Summer offers some fun opportunities for fly anglers. Big hatches, big terrestrials, and extra hours of sunlight to fuel your passion and explorations. I am receiving emails and messages asking for tips for fishing the Weber in the “Dog Days” of summer. The flows on the Lower Weber can be frustrating with high, off colored water filled with tubers above Morgan and by the time it reaches the Peterson area it is a trickle and filled with moss and weeds growing in the warmer water. My best advice is choosing the best time of the day for the fishing you want to do.
I am usually throwing streamers and on the water by 6 A.M. or not starting streamer sessions until 7 P.M. to dodge some of the hot temperatures. On my nymph trips we like to start around 8 A.M. with the action usually slowing down around 1 P.M. and picking up again around 6:00 P.M. If we are only throwing dries, Caddis in particular, I will show up rigged and ready to go about 8 P.M. and fish until I can’t see my flies around 9:45 P.M. If we are wanting to throw hopper/droppers I like to throw them in the middle of the day and pack plenty of water.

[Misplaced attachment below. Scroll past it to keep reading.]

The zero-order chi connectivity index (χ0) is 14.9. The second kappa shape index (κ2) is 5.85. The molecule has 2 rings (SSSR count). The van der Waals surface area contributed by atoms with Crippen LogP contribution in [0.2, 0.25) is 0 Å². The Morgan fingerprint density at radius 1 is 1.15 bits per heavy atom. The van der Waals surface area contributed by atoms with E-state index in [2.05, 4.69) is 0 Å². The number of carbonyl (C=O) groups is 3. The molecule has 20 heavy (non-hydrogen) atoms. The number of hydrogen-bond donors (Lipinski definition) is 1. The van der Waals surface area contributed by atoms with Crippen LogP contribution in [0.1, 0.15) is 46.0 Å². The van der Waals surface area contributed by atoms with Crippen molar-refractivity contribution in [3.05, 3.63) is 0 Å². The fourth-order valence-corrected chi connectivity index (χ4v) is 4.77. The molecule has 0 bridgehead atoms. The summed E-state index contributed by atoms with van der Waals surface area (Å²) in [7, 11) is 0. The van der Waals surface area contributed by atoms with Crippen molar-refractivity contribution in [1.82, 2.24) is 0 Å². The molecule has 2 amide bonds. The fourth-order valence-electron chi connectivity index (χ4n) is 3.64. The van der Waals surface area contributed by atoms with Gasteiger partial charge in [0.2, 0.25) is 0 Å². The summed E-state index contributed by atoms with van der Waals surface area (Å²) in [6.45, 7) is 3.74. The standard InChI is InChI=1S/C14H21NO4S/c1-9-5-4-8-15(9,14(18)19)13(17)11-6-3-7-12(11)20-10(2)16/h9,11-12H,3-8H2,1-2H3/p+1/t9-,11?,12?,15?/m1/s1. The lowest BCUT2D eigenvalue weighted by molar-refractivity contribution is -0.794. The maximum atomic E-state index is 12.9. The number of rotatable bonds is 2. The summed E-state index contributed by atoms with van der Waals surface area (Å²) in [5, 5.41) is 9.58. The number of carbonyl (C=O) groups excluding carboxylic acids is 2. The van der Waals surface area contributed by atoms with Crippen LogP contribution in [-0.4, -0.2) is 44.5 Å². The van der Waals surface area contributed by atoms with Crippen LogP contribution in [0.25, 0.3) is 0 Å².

I personally fish the Weber less in the summer than any other season and usually use this time to explore new rivers, travel out of state, and spend time on some of my favorite higher elevation waters.
Lots of anglers get excited for the hopper/dropper opportunities, others like enjoy throwing big nymphs, and there is a reliable Caddis hatch in the mornings and evenings. Streamer fishing can be finicky but rewarding finding big fish eating big summer meals.
Pack lots of water, sunscreen, don’t forget your sunglasses and study the water and let the fish tell you what you should be fishing.